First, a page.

Cuts threaten national program that transitions seniors out of nursing homes

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he organization is working with Sens. Rob Portman (R-OH) and Maria Cantwell (D-WA) on legislation to extend the program for five years.
he organization is working with Sens. Rob Portman (R-OH) and Maria Cantwell (D-WA) on legislation to extend the program for five years.


Money Follows the Person, a 12-year-old program that helps seniors and people with disabilities move out of nursing homes, may run out of money.

The National Council on Aging Monday called the initiative “one of the longest running and most successful Medicaid demonstrations,” noting that it has helped more than 75,000 people in 47 states since it was enacted in 2006.

The program technically expired in October 2016. States now are running out of money and most are scaling back programs, NCOA reported.

Money Follows the Person is meant to allow patients access to care in home- and community-based settings, and viewed as helping provide quality care at a lower price. A Mathematica evaluation found individuals' Medicare and Medicaid expenditures decreased by 23% after returning to the community.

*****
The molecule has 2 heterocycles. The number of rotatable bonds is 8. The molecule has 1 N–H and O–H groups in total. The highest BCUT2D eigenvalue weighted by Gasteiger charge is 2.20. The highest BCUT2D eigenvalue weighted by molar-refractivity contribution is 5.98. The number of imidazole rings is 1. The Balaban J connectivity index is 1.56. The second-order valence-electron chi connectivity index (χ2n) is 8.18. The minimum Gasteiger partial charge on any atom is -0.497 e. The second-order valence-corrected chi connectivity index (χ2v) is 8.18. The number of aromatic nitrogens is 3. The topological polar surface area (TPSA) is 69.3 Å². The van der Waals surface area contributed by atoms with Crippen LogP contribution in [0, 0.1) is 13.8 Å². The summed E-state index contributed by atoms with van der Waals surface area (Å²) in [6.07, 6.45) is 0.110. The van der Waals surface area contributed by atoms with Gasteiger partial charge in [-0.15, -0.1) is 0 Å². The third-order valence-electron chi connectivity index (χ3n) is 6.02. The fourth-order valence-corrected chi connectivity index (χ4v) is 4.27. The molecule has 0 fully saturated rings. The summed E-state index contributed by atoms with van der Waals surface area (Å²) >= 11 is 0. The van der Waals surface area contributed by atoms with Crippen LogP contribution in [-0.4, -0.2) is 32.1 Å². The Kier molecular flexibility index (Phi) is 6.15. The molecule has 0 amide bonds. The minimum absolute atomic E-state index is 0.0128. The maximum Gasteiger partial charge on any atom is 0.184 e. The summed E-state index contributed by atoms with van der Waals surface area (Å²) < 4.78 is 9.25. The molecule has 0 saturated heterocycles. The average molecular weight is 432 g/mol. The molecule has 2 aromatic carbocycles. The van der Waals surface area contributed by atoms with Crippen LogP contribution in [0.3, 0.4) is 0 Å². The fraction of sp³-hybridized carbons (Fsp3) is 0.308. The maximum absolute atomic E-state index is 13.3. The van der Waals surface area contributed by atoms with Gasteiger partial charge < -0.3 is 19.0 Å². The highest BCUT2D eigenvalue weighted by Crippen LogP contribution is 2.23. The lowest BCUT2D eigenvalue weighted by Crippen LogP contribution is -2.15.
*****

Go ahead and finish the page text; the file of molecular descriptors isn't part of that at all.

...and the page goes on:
HCBS alternatives, while a threat to traditional nursing homes, have been praised by politicians and consumers, and sometimes widely promoted by states. But Money Follows the Person has also been criticized as slow-moving and reaching fewer participants than targeted in many places.

The organization is working with Sens. Rob Portman (R-OH) and Maria Cantwell (D-WA) on legislation to extend the program for five years. Changes also include reduce the length of stay in an institution from 90 to 60 days, enhance state accountability and enhance cross-state information sharing.